Duplicate dependencies issue
BEAM until 4.10:
- no differentiation between system modules and plugin modules
- all are aggregated by the main POM like this:
- plugin versions need to appear in the parent POM's dependency management, so that plugins depending on other plugins don't need to manage the versions themselves, which otherwise could easily lead to duplicate artifacts with different versions.
- So, changes in the plugins must be reflected in the parent POM's dependencies. This again changes the parent module's version number, which again must be reflected in all aggregated modules.
See image below for an overview of the architecture
BEAM >= 4.10.1:
- Idea: separate system-level modules from plugin modules
- parent POM containing repository management, distribution management, build information, and metadata information
- Version: currently '1', independent from release versions, because changes are only rarely expected
- beam-system POM: aggregator for system level modules (
- dependency management for system level modules, ceres modules, and third-party libs (JAI, JDOM etc)
- Version: currently '4.10.4-SNAPSHOT'; must correspond to current BEAM version
- all system-level modules inherit that version
- beam-plugins POM: aggregator for all plugins (
- knows no version whatsoever
- has version 1-SNAPSHOT, which is never changed; thus, adding a plugin will not force other plugins to increase their version number
- beam-plugin-parent POM: serves as parent to all plugins without having a reference to them at all
- it solely provides the dependency management for the BEAM system level modules, ceres modules, and third-party libraries
- it uses version ranges for the BEAM and ceres modules; thus:
- the latest version available is used
- no duplicate artifacts with different versions can occur in the assembly
- Version: currently '1.0', independent from release versions, because changes are only rarely expected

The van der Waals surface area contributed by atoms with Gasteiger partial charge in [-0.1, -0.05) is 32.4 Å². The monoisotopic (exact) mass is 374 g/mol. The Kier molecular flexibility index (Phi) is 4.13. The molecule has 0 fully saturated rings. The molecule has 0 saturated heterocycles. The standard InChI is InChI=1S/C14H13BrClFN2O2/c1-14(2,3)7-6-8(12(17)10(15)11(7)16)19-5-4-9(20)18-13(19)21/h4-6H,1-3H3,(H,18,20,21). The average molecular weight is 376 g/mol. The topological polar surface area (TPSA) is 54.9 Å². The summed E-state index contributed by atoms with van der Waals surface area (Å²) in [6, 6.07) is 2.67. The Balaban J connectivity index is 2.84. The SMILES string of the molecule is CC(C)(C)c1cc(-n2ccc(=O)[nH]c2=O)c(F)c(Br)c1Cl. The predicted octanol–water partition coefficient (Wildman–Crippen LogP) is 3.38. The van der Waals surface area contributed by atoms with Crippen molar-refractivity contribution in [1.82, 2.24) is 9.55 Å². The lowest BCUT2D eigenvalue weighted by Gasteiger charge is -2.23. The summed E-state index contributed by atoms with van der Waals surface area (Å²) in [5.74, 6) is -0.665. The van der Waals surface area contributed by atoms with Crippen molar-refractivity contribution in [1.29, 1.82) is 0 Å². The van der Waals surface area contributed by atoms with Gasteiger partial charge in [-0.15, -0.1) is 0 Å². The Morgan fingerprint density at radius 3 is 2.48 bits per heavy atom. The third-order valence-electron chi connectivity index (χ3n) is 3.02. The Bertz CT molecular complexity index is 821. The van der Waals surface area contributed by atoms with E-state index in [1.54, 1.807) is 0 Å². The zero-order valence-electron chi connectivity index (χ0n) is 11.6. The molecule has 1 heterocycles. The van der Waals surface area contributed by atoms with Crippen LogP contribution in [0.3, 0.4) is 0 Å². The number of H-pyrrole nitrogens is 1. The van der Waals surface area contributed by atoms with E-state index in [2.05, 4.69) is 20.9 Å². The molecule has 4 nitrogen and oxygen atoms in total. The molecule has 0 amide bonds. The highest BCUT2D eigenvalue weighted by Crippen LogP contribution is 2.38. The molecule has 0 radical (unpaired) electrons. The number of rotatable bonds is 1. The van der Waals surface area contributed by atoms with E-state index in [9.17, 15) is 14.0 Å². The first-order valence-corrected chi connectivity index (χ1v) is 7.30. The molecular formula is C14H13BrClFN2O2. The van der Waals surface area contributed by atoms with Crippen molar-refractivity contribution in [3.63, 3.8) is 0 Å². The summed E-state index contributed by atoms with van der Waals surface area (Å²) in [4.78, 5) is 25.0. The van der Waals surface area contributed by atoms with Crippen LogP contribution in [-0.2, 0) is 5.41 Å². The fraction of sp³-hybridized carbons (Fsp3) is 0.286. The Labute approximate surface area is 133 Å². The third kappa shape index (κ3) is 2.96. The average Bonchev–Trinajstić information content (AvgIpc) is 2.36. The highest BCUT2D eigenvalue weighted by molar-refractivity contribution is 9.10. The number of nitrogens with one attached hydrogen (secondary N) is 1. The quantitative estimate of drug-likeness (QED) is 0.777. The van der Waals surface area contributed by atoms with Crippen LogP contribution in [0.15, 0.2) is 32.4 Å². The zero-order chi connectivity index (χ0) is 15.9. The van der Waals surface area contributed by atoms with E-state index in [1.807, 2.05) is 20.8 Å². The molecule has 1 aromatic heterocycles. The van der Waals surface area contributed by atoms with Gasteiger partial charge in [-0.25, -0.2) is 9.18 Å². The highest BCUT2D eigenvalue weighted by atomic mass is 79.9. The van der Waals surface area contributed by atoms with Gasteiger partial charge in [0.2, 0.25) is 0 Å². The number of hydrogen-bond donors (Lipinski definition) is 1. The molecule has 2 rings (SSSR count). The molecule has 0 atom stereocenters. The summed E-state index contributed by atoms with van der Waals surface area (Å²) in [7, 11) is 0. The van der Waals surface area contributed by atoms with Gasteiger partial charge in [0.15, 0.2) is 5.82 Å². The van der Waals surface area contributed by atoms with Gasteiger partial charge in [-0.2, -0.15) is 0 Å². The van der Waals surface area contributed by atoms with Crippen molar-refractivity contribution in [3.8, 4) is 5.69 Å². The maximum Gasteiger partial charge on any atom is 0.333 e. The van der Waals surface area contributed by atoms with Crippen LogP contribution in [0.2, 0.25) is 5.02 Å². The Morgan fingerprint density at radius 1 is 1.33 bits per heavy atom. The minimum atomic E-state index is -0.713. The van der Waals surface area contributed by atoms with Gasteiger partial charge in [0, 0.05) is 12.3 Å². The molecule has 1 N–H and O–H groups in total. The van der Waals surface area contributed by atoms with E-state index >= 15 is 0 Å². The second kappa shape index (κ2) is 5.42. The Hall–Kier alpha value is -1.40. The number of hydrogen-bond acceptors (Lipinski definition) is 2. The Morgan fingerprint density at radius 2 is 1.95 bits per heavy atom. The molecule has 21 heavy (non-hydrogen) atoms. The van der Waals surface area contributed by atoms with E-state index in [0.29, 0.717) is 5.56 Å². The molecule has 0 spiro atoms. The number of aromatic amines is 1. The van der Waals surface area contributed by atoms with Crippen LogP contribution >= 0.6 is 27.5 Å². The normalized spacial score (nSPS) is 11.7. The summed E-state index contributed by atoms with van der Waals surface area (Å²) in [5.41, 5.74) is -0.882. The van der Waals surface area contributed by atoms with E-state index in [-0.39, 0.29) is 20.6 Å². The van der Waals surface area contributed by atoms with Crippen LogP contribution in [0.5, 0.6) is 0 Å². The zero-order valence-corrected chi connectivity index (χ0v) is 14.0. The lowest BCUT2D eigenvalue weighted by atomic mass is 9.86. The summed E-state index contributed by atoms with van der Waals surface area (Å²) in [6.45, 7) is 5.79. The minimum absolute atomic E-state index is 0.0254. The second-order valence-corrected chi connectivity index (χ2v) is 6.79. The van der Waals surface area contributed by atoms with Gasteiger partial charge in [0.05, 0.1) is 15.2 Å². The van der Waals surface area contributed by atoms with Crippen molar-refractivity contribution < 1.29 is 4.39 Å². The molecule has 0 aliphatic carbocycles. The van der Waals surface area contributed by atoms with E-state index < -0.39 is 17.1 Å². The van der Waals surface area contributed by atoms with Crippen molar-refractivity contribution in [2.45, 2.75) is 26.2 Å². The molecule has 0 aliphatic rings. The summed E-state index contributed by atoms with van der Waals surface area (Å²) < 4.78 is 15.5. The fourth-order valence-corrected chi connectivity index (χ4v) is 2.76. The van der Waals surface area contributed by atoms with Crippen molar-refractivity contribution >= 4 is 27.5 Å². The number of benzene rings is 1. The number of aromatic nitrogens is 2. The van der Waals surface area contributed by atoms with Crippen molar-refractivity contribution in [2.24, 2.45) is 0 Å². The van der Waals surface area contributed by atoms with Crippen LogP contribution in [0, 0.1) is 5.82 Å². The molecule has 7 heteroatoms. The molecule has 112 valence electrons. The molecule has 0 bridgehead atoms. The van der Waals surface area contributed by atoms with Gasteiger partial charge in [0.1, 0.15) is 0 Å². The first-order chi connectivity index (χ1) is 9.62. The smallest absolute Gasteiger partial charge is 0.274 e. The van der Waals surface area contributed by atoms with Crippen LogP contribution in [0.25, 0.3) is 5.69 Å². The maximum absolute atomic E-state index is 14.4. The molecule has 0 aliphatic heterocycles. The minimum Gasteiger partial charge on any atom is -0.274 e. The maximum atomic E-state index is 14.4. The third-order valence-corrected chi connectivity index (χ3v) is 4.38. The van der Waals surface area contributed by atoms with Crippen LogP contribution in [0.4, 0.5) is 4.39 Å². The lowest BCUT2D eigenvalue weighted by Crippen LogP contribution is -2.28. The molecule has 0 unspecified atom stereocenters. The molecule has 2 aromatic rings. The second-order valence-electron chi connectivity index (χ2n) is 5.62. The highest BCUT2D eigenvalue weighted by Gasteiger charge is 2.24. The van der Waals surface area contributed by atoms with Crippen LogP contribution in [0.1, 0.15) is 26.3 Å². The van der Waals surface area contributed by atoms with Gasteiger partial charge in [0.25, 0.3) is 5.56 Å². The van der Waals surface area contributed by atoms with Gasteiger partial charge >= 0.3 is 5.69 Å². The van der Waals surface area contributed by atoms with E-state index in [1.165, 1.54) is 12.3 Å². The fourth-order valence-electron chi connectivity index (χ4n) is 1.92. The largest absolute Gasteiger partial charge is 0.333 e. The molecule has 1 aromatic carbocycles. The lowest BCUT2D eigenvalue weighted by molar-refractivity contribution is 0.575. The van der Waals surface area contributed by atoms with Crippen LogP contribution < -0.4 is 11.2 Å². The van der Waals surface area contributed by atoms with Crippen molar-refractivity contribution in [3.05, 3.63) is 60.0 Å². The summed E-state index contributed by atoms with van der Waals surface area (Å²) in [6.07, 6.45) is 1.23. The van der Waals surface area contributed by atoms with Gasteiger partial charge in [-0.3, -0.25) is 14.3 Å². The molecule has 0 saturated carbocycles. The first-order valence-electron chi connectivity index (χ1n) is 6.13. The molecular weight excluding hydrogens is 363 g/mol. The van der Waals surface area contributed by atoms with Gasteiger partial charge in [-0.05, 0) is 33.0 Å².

- the plugin modules are all versioned independently
See image below for an overview of the new architecture
Discussion of 'provided'-scope:
- we have a problem regarding duplicate versions we could solve using the scope 'provided' for dependencies from plugins to other plugins
- using scope 'provided', the needed dependencies are considered to be present in the assembly
- if some plugin had a dependency to, say,
beam-envisat-reader:1.4, while the container has a dependency to
beam-envisat-reader:1.5, we would end up having duplicate versions of
beam-envisat-readerin the assembly. Using the scope 'provided', only the container version would be used --> no duplicate versions
- the same holds for 3rd party libraries, so, 3rd party libs should have scope 'provided', too
- however, 'provided' draws problems when modules shall be tested from the IDE without BEAM environment
- real-world example: main class showing some GUI, depending on module
- in such a case, the classpath is not complete, because 'provided'-artifacts are not put onto the classpath
- such problems are easily solved by updating the runtime-configuration of the main class being used
- see below for instructions on how to add dependencies on the class path in IDEA 11:
- open the project structure dialog (Ctrl-Alt-Shift-S)
- choose 'Project Settings' -> 'Modules'
- on the right, choose tab 'Dependencies'
- click the '+'-button, choose 'jars or directories'
- choose the jar you want to add to your classpath, e.g. from your local maven repository
- choose 'Ok'
- You're done! Note that this configuration solely affects your IDEA configuration, no maven files will be touched